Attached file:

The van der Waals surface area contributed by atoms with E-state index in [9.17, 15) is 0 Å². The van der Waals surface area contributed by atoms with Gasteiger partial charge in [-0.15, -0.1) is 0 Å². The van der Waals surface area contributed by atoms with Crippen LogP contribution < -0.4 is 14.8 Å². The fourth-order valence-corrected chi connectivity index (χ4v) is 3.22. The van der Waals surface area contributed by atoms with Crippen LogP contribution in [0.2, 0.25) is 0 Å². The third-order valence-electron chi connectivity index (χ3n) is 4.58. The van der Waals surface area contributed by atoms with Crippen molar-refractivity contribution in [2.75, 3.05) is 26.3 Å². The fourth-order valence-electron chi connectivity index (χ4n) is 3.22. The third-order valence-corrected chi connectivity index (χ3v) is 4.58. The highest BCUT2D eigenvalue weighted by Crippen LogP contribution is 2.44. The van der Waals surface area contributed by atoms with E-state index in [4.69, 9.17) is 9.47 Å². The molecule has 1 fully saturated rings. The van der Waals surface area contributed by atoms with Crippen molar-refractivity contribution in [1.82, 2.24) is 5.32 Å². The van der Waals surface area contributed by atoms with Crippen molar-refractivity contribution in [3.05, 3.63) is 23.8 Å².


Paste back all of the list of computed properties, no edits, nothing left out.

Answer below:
The van der Waals surface area contributed by atoms with E-state index in [9.17, 15) is 0 Å². The van der Waals surface area contributed by atoms with Gasteiger partial charge in [-0.15, -0.1) is 0 Å². The van der Waals surface area contributed by atoms with Crippen LogP contribution < -0.4 is 14.8 Å². The fourth-order valence-corrected chi connectivity index (χ4v) is 3.22. The van der Waals surface area contributed by atoms with Crippen LogP contribution in [0.2, 0.25) is 0 Å². The third-order valence-electron chi connectivity index (χ3n) is 4.58. The van der Waals surface area contributed by atoms with Crippen molar-refractivity contribution in [2.75, 3.05) is 26.3 Å². The fourth-order valence-electron chi connectivity index (χ4n) is 3.22. The third-order valence-corrected chi connectivity index (χ3v) is 4.58. The highest BCUT2D eigenvalue weighted by Crippen LogP contribution is 2.44. The van der Waals surface area contributed by atoms with E-state index in [4.69, 9.17) is 9.47 Å². The molecule has 1 fully saturated rings. The van der Waals surface area contributed by atoms with Crippen molar-refractivity contribution in [1.82, 2.24) is 5.32 Å². The van der Waals surface area contributed by atoms with Crippen molar-refractivity contribution in [3.05, 3.63) is 23.8 Å².